AL KARMAH, Iraq -- The Iraqi Security Forces, Jarrod A. Buhler, and his fellow Marines from 3d Battalion, 8th Marine Regiment began their movement through a small village where the ISF secured a building to use as a base for patrols.
Marines like Lance Cpl. Buhler have been training with Iraqi soldiers for over four months. They have partnered with an ISF company to help prepare them for taking over the security of Fallujah and more importantly, Iraq.
Now that Iraqi soldiers are beginning to take on more responsibility during the patrols, fewer Marines are conducting patrols and other operations with them.
“I think the ISF doing more on their own is outstanding and it’s the first step toward us going home,” explained Buhler, a Lebanon, Tenn., native.
The ratio of ISF soldiers to Marines has greatly increased in the time the battalion’s worked with the ISF. Each patrol is another opportunity for the soldiers to gain more responsibility.
The soldiers who once watched the Marines as they patrol through local areas have learned the tactics, techniques and procedures for patrolling and are now being watched and advised by their Marine counterparts.
“The ISF have greatly improved in their professionalism, discipline and basic combat and leadership skills since we have been working with them,” said Army Master Sgt. Steven T. Chriest, part of the Advisor Support Team with the ISF.
The local populace has responded well to the Iraqi soldiers’ presence as their patrols and responsibilities have increased. The Marines and soldiers now move through the community and use available homes for temporary bases of operations with minimal complications due to a positive view of the multi-national forces.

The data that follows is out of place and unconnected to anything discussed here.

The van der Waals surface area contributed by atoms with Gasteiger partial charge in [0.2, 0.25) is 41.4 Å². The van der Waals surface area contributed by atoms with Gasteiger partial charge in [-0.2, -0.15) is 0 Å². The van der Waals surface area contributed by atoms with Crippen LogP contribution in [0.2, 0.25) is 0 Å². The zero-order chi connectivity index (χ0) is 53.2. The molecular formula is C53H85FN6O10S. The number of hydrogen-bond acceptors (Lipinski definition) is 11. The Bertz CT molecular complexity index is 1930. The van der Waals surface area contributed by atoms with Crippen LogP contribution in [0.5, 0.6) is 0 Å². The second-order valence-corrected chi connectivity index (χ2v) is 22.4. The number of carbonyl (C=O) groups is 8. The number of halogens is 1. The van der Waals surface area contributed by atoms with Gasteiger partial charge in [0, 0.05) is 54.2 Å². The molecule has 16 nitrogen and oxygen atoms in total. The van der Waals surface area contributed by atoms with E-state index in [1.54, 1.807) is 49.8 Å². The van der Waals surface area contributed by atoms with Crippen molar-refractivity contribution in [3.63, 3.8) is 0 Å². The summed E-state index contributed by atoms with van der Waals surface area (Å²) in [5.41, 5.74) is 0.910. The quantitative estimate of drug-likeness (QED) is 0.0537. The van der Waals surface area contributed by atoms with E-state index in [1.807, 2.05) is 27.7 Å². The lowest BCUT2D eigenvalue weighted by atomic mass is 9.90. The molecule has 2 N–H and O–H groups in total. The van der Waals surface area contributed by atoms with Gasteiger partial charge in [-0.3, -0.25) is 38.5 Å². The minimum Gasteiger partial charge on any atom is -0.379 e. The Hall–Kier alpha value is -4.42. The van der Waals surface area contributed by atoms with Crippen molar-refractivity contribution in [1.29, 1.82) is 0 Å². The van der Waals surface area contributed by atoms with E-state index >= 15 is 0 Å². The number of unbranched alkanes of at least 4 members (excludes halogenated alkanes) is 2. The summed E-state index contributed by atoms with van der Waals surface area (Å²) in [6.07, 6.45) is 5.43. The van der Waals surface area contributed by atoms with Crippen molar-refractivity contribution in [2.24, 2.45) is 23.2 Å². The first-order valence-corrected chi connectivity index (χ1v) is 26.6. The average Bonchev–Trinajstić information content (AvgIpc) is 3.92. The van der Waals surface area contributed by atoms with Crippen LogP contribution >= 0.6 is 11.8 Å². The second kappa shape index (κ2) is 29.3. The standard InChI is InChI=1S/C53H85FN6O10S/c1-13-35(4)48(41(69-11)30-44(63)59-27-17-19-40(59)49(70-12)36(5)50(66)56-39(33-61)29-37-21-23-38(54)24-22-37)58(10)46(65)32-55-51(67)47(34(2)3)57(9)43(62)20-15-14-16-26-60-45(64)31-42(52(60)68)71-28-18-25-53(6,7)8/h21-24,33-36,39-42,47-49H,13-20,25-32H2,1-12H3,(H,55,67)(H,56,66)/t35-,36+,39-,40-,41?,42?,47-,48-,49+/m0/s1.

“You have to keep up good relations, because things as small as a band-aid or piece of candy will help the people realize we are here to help them and they will in turn help us when we need it,” Buhler said.
On this particular patrol the Iraqis provide security while manning their base in an unoccupied home. One squad handled security while a second squad passed out handfuls of band-aids and ointment to each family.
When the squad handing out medical supplies returned from the civil-military operation, they replaced the squad providing security. They, in turn, patrolled for a few hours checking out the area while showing a strong military presence.
The ISF manned and conducted the checkpoints under the supervision of the Marines. The Marines explained to the Iraqi squad leader what needed to happen and that they would be watching and ready in case they needed help.
“Checkpoints are very important and it’s good to have them (ISF) practicing and getting better, because the more they do it, the better they will be able to carry out the techniques needed to stop insurgents from smuggling weapons and IED’s around,” Buhler said.
As the ISF are working toward the handover of security responsibilities of the region by completing these operations, the Marines continue to provide training and guidance to them.
“As long as they are willing to put forth the effort and learn from our teachings, we will be successful in training them,” Buhler stated.